The fruits and vegetables are going to local households in need.
Unsold food at Montreal's Atwater Market is now going to local households in need.
Since November 1, Marchés publics de Montréal, the entity that manages the city's markets, has been partnering with local organizations, Partageons l'espoir and the Centre de ressources et d'action communautaire de la Petite-Patrie's (CRACPP), to give leftover fruit and vegetables to households in the Sud-Ouest and Verdun.
The goal of the project is to reduce food waste while combatting food insecurity.
CRACPP has been involved in a similar initiative at Jean-Talon Market since 2017. Marchés publics de Montréal says that the project saved 10,795 kilograms of fruits and vegetables and additionally produced 2,545 food baskets for La Petite-Patrie families in the summer of 2022. The organization estimates the project has saved 68 tons of food through giveaways and ready-to-eat meals since its launch.
"Public markets are part of sustainable development on a daily basis because of the nature of their proximity," Marchés publics de Montréal Executive Director Nicolas Fabien-Ouellet said in the release.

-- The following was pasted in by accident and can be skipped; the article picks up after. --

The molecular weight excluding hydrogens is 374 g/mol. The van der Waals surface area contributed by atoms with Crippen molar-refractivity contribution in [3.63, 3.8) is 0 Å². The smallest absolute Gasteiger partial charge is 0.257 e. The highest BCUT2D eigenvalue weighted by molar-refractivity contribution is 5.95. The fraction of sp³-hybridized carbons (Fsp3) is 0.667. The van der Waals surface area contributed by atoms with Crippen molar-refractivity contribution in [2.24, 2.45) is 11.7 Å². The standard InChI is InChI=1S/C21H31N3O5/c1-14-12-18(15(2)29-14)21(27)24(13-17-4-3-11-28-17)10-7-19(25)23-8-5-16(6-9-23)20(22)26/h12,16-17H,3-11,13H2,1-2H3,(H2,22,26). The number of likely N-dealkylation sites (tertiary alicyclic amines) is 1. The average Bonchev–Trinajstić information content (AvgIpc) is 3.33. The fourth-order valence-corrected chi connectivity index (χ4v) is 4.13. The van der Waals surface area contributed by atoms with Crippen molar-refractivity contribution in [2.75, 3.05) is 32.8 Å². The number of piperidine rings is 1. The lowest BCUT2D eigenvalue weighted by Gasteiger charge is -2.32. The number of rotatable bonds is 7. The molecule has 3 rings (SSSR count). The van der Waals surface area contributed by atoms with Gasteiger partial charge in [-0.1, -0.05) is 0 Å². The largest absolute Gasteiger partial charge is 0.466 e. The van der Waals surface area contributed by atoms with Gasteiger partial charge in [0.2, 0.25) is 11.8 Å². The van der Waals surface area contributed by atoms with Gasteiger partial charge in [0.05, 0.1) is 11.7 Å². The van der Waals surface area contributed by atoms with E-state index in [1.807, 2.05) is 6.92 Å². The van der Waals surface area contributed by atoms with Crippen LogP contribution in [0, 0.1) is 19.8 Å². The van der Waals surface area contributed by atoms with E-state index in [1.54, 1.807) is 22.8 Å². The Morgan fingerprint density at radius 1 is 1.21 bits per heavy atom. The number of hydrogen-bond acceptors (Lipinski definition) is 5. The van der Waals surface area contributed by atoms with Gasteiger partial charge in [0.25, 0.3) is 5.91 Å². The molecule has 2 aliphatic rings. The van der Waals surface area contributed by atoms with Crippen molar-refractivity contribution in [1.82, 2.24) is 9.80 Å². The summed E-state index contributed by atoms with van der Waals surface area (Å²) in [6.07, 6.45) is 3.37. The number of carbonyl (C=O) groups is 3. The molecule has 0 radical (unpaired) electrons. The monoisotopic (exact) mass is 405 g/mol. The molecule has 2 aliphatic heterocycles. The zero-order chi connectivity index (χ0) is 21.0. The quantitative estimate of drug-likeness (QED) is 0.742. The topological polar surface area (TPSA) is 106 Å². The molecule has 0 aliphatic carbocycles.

The markets, he continued, "offer consumers a short circuit with direct contact to producers. It was only natural to continue in this vein and bring fresh market products to as many households in the neighbourhood as possible, regardless of the size of their wallets."
Partageons l'espoir was chosen to lead the Atwater Market project after a call for tenders. The organization has been active in Sud-Ouest neighbourhoods since 1990.
"We are excited to partner with the Montreal Public Markets to recover unsold goods from merchants and help reduce food waste," Partageons l'espoir's Director of Food Security Programs Julie Poirier added. "As a local organization with strong roots in the Sud-Ouest, we will be able to benefit the community through our various food programs."
This article's right-hand cover image was used for illustrative purposes only.